Since Truvada was first approved as a once-a-day HIV prevention pill, use of PrEP has been increasing, but advocates say adoption isn't happening fast enough — and they're doing something about it. For example, last year, California passed a landmark bill ensuring that everyone who tests negative for HIV hears about PrEP. But, so far, most of those who are being prescribed PrEP are gay white men. Unfortunately, those most at risk — young gay and bisexual men of color and transgender women — are reportedly the least likely to know about PrEP, often have misconceptions about it, and face barriers getting it prescribed.
Now, The Los Angeles LGBT Center has a new campaign that seeks to change that using raw data and everyday language to provide the truth about PrEP, the info and support to help people get a prescription, and a reminder that condoms prevent other sexually transmistted infections that PrEP doesn't protect from. The message: F*ck Without Fear, PrEP Here.
Through the site, PrEPHere.org, the program provides information, and a unique tool to help gay and bisexual men determine whether they should be taking PrEP. The short quiz is based in science, pulling from data collected from people who have tested for HIV at the Center and from research published in the Journal of Sexually Transmitted Diseases. It provides users with a “PrEP score” and helps them decide if PrEP is right for them.
Underwear designer Andrew Christian is supporting the Center's efforts through sales of his Fearless F*cker t-shirts (with an asterisk cleverly comprised of the blue pill PrEP pills) at his flagship West Hollywood store for $25. All net profits go to support the Center’s PrEP services.
Plus spoke with Jim Key, who heads up the F*ck Without Fear campaign, about what makes it different from previous education efforts and why it may prove to be more effective.
How did you arrive at this message? Our direction for this campaign was clear: get the attention of our target demographic — young gay and bisexual men of color and transgender women — and eliminate the barriers that prevent them from protecting themselves from HIV with PrEP. We considered many logo options and a form of this logo [and] message is the one that resonated the most with our sexual health program staff. After testing it in formal and informal focus groups with our target demo, we were confident we had a winner. One of our key learnings was that among people who had heard about PrEP, some confused PrEP with PEP (post-exposure prophylaxis) — a pill you take after a potential exposure to HIV. So we reconfigured the logo to prominently feature the “One PrEP pill a day can prevent HIV infection” message. When people in focus groups told us they’d wear a t-shirt with our campaign logo on it, we knew it was resonating.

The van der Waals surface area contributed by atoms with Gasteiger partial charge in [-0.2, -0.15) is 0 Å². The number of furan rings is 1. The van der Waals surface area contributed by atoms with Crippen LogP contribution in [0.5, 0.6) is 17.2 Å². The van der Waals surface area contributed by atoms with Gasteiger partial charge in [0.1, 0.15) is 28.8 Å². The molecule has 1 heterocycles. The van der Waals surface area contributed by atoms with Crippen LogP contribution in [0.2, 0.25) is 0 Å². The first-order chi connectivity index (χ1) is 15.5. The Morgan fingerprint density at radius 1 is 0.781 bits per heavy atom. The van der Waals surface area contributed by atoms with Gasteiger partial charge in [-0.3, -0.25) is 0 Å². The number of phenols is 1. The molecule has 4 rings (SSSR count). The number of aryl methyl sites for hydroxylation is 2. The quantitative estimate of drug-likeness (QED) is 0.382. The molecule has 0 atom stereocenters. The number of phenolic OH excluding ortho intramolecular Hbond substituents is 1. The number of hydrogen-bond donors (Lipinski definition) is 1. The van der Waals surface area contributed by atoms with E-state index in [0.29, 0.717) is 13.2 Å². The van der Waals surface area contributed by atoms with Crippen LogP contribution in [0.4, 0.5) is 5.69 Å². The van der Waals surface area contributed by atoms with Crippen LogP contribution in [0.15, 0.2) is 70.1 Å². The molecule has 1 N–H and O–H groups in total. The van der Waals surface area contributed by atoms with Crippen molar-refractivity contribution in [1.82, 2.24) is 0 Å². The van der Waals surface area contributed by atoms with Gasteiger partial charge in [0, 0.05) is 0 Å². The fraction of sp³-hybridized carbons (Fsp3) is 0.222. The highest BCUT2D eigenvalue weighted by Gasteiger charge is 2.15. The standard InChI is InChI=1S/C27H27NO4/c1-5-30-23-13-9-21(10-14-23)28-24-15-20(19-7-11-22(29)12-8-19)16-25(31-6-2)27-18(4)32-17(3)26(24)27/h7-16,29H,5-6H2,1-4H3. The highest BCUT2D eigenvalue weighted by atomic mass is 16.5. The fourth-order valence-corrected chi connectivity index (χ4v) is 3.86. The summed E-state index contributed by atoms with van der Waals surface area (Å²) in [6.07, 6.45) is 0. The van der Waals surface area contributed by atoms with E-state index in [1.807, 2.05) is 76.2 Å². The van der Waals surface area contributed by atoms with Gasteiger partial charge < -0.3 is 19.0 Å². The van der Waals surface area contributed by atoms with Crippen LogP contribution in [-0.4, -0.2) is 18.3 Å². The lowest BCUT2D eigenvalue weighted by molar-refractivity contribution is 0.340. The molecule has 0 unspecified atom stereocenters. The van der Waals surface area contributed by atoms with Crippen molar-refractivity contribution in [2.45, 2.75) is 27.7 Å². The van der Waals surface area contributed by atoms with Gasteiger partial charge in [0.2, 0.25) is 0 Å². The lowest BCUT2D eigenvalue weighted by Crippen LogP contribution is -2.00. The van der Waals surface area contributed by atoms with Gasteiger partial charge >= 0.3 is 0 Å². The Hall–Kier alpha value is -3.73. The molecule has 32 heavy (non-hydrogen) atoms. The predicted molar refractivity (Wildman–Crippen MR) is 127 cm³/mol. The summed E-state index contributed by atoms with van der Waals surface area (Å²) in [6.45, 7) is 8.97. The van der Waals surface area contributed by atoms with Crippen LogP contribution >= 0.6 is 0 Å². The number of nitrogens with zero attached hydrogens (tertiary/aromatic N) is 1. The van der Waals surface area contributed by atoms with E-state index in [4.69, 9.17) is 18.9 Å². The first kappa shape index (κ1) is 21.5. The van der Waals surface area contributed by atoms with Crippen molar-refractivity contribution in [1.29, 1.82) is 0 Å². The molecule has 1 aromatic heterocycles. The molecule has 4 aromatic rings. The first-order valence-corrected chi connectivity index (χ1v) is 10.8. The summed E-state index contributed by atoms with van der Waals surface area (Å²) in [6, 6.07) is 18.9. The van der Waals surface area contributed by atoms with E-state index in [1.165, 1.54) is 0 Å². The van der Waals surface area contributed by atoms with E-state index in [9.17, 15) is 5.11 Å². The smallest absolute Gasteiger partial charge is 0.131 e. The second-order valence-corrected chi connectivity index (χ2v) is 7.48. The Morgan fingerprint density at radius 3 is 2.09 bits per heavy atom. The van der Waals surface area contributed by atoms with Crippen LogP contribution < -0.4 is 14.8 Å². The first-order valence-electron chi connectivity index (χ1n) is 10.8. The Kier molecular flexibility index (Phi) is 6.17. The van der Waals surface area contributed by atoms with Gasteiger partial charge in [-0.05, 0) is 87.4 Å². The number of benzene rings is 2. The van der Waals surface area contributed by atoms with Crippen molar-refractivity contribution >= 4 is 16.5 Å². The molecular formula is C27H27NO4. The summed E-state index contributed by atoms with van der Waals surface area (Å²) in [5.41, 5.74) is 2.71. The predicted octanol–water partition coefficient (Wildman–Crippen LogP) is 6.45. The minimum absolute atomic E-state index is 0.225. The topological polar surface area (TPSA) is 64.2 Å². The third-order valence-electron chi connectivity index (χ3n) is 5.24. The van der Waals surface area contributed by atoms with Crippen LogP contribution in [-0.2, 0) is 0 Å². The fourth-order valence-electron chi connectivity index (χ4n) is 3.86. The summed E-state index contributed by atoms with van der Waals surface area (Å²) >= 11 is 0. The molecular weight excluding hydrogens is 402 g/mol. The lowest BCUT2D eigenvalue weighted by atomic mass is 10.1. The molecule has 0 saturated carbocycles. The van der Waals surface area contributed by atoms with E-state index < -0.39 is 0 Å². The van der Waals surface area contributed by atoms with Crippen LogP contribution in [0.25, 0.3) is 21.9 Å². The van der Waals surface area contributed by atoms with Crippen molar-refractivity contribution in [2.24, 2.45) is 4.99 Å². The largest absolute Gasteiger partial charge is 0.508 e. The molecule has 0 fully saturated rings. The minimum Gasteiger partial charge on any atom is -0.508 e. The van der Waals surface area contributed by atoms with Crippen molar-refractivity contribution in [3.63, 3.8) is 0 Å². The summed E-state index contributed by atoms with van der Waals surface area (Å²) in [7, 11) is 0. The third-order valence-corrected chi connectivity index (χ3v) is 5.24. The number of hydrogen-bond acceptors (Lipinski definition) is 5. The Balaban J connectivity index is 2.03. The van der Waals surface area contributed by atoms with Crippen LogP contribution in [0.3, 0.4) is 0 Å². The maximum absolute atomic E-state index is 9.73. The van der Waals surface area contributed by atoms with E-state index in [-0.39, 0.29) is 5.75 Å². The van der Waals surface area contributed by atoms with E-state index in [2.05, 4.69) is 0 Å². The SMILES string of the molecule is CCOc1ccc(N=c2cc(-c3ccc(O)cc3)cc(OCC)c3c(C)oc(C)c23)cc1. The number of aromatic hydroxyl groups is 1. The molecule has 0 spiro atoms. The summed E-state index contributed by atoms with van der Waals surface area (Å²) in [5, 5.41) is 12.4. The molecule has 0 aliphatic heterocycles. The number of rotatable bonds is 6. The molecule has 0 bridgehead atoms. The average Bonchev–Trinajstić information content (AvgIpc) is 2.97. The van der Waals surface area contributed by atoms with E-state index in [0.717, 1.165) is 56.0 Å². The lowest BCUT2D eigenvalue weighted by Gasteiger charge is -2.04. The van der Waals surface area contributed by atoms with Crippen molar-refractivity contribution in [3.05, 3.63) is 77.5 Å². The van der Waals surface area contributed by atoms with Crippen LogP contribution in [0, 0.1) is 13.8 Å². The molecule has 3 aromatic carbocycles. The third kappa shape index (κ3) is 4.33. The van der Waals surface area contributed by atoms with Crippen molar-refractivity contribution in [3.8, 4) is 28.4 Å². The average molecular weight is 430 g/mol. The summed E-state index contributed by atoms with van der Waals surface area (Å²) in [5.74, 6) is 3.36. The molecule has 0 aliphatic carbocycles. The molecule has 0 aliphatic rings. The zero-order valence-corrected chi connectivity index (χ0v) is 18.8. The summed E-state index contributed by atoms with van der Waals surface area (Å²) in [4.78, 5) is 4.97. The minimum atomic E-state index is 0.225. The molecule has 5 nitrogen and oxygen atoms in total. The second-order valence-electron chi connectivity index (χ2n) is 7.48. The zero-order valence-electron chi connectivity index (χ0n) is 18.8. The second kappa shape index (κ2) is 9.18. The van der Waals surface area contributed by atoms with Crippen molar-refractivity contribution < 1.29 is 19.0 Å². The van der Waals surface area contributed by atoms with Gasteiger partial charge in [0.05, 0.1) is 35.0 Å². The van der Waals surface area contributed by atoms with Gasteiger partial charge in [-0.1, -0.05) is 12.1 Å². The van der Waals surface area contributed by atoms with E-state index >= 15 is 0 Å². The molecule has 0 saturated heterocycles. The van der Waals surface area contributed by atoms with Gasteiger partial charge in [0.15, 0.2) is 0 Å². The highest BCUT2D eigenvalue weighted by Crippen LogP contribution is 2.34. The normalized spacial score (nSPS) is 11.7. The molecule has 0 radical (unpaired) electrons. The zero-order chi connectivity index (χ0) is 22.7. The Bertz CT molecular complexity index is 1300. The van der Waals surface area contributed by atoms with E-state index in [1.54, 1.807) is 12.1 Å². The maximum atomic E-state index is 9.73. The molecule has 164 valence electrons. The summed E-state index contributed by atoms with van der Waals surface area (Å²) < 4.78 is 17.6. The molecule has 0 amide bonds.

Why does this message resonate with people of color and trans women where others haven't? In focus groups we tested our campaign with others that are already running and some of the words people used to describe ours were “real” “direct, realistic” “responsible” “makes you think, makes you curious” “free.” What we heard is that our proposed message felt authentic, while some others were described as staged and too commercial.
Why would you say previous messaging has failed to reach them? What our research and experience shows is that it's tough to cut through the clutter of messages that bombard the people we’re trying to reach, particularly young people. We were determined to develop something that was not only real and authentic but would break through that clutter and that’s how we hope ours will be successful. But it’s more than the campaign logo [and] message. Our campaign will address the specific perceived barriers to using PrEP by our target demographic that were recently documented in a report by APLA Health of young gay and bisexual men. It revealed that Latino and African-American youth are the least likely to know about PrEP and less than 10 percent are using it. Those who do know about PrEP frequently have misconceptions about it, including the belief that it’s not effective or safe and that it’s unaffordable. More than helping people know there’s now a pill to prevent HIV infection, we’re overcoming doubts about its safety and efficacy. We're helping to make it affordable through patient assistance programs, we’re making it easy to schedule a free PrEP consultation online, and we’re even offering transportation assistance for those who don’t live close to our facilities.
To learn more about the F*ck Without Fear campaign, PrEP, and how to book a free PrEP consultation online, visit PrEPHere.org.